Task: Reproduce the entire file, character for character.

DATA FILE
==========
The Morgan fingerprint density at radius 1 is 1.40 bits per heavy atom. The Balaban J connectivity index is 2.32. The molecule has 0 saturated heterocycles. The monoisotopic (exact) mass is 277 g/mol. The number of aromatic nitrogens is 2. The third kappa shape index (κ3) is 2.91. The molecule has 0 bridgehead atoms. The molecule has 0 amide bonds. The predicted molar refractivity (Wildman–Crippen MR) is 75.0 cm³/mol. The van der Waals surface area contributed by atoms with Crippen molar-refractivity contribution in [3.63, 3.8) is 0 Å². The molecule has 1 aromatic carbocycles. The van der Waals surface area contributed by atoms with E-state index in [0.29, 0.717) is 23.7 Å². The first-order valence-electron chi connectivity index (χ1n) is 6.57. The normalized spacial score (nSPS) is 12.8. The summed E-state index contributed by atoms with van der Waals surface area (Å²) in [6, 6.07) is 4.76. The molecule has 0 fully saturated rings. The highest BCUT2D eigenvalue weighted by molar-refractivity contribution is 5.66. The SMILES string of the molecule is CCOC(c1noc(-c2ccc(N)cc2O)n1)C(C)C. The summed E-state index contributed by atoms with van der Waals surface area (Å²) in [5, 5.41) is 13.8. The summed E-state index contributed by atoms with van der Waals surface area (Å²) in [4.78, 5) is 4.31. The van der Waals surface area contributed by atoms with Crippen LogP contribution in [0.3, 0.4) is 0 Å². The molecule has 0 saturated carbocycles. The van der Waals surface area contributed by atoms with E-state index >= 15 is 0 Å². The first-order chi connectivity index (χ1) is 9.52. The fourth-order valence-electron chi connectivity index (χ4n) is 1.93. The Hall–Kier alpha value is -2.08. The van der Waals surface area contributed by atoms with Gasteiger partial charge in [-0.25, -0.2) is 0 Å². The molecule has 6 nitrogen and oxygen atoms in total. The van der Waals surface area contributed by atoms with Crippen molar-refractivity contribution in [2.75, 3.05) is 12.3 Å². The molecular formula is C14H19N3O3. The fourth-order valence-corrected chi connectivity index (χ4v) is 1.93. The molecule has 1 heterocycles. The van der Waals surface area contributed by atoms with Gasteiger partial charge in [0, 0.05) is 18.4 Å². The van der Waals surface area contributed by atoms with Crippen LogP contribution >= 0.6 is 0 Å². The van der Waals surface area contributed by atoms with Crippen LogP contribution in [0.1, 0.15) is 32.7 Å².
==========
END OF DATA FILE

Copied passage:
The Morgan fingerprint density at radius 1 is 1.40 bits per heavy atom. The Balaban J connectivity index is 2.32. The molecule has 0 saturated heterocycles. The monoisotopic (exact) mass is 277 g/mol. The number of aromatic nitrogens is 2. The third kappa shape index (κ3) is 2.91. The molecule has 0 bridgehead atoms. The molecule has 0 amide bonds. The predicted molar refractivity (Wildman–Crippen MR) is 75.0 cm³/mol. The van der Waals surface area contributed by atoms with Crippen molar-refractivity contribution in [3.63, 3.8) is 0 Å². The molecule has 1 aromatic carbocycles. The van der Waals surface area contributed by atoms with E-state index in [0.29, 0.717) is 23.7 Å². The first-order valence-electron chi connectivity index (χ1n) is 6.57. The normalized spacial score (nSPS) is 12.8. The summed E-state index contributed by atoms with van der Waals surface area (Å²) in [6, 6.07) is 4.76. The molecule has 0 fully saturated rings. The highest BCUT2D eigenvalue weighted by molar-refractivity contribution is 5.66. The SMILES string of the molecule is CCOC(c1noc(-c2ccc(N)cc2O)n1)C(C)C. The summed E-state index contributed by atoms with van der Waals surface area (Å²) in [5, 5.41) is 13.8. The summed E-state index contributed by atoms with van der Waals surface area (Å²) in [4.78, 5) is 4.31. The van der Waals surface area contributed by atoms with Crippen LogP contribution in [0.3, 0.4) is 0 Å². The molecule has 0 saturated carbocycles. The van der Waals surface area contributed by atoms with E-state index >= 15 is 0 Å². The first-order chi connectivity index (χ1) is 9.52. The fourth-order valence-electron chi connectivity index (χ4n) is 1.93. The Hall–Kier alpha value is -2.08. The van der Waals surface area contributed by atoms with Gasteiger partial charge in [-0.25, -0.2) is 0 Å². The molecule has 6 nitrogen and oxygen atoms in total. The van der Waals surface area contributed by atoms with Crippen molar-refractivity contribution in [2.75, 3.05) is 12.3 Å². The molecular formula is C14H19N3O3. The fourth-order valence-corrected chi connectivity index (χ4v) is 1.93. The molecule has 1 heterocycles. The van der Waals surface area contributed by atoms with Gasteiger partial charge in [0, 0.05) is 18.4 Å². The van der Waals surface area contributed by atoms with Crippen LogP contribution >= 0.6 is 0 Å². The van der Waals surface area contributed by atoms with Crippen LogP contribution in [0.1, 0.15) is 32.7 Å².